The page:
Education? There's an app for that

By Rachel Shirey


RIVERDALE—Ka’torria Garraway excitedly chatted with her 5th grade classmates as she “played” math games on school-issued iPods.

Visitors would never have guessed she was actually completing a rigorous math assignment issued by her teacher.

The “Age of Technology” has managed to integrate itself in the classrooms at Lake Ridge Elementary, and into the hands of school-aged children like Garraway.

Lake Ridge is one of the first schools in the district to successfully implement the use of new digital technology into the classrooms to make learning fun and more engaging, boosting student achievement.

“The curriculum is still rigorous, but the instructional practices are the most engaging, capturing all the technology and bringing it into the classroom,” Lake Ridge Elementary Principal Dr. Michael Powell said. “I think it’s pretty cool.”

In a presentation delivered during a principals meeting on Nov. 8, it was announced that 100 percent of 5th grade students at Lake Ridge are meeting state common core standards.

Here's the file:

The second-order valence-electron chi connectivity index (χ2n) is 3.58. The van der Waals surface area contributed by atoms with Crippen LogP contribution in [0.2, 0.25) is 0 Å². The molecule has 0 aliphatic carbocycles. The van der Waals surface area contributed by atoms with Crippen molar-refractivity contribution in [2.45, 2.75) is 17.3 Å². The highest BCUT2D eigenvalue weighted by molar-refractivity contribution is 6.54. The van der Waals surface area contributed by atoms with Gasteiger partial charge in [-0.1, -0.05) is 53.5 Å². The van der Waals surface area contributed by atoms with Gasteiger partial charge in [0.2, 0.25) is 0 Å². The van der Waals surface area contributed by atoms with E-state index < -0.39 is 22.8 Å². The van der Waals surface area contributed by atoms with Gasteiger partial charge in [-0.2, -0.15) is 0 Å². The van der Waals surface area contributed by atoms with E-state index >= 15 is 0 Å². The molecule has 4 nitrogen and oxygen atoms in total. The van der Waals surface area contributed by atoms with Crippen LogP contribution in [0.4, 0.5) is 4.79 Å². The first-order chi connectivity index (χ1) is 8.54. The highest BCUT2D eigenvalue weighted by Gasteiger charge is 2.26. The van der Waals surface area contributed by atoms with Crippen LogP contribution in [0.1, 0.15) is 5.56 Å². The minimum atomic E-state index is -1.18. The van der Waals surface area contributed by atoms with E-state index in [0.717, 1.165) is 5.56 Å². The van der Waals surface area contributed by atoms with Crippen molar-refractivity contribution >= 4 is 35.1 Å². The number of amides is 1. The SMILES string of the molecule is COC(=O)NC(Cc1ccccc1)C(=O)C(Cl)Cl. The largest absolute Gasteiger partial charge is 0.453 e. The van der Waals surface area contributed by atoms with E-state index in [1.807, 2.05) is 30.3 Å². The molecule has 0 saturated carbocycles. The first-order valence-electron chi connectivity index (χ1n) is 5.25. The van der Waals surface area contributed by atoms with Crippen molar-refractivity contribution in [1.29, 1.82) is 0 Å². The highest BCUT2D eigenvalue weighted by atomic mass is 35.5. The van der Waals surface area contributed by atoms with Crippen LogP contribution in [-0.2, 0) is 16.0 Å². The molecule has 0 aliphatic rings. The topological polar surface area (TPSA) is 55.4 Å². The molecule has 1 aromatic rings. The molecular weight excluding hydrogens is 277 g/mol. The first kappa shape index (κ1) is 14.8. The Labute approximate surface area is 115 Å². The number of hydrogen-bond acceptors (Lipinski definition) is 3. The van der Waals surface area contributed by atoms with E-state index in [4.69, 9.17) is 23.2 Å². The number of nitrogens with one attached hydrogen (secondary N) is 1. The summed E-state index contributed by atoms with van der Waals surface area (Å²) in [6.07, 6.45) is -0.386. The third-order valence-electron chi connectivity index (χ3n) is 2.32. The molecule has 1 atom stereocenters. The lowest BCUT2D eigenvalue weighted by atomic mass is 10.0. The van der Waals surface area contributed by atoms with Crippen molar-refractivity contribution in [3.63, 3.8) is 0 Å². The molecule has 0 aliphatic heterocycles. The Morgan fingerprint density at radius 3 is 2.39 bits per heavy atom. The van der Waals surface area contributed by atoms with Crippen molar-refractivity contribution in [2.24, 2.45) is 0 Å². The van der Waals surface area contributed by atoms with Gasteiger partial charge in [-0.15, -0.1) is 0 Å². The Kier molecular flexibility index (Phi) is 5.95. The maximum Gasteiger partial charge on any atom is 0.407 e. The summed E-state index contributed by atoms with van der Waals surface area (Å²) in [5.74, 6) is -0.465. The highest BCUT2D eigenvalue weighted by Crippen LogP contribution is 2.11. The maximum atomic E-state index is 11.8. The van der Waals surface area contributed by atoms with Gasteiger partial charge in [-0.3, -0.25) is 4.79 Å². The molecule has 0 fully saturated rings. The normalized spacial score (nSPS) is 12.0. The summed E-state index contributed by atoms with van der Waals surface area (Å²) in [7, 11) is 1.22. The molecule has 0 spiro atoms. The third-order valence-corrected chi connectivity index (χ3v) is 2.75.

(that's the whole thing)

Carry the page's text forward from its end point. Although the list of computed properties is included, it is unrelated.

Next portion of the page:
The state average was only 68 percent, but the state’s goal is to have 87 percent of students meet or exceed the standards.

“Our 5th Grade students are in the top 5 percent of 5th graders in the county. Our 5th grade math and science teachers, who use the iPods daily, have documented evidence that student performance has increased.”

The elementary school’s new goal is to start shifting more students into the “exceeds standards” category by encouraging more teachers to use iPods as learning tools on daily basis.

“(Students are) excited about it,” Powell said. “And I think they’re excited about it No. 1 because it’s an iPod, and you know when you’re using it, It’s OK to use it. It’s not like you have to hide it like kids typically do with technology from cell phones and smart phones. But it has increased their academic achievement.”

Students work with apps such as the “YourTeacher” app that offers tutorials, games and teaches fractions and congruent figures.

“It’s fun, but it’s a different learn way to learn,” Garraway said. “We learn multiplying fractions, adding fractions, decimals, comparing decimals, rounding decimals, finding the greatest common factor and finding the least common multiple.”

Cedrick Coleman, one teacher using iPods in the classroom daily, said he now feels like he has a stress free job since the implementation of the technology.

“I believe it works well for me because I’m seeing progress from the students and I’m seeing higher performance levels, I’m seeing more interest in the students and they’re more actively engaged in the learning as opposed to not really paying attention,” Coleman said.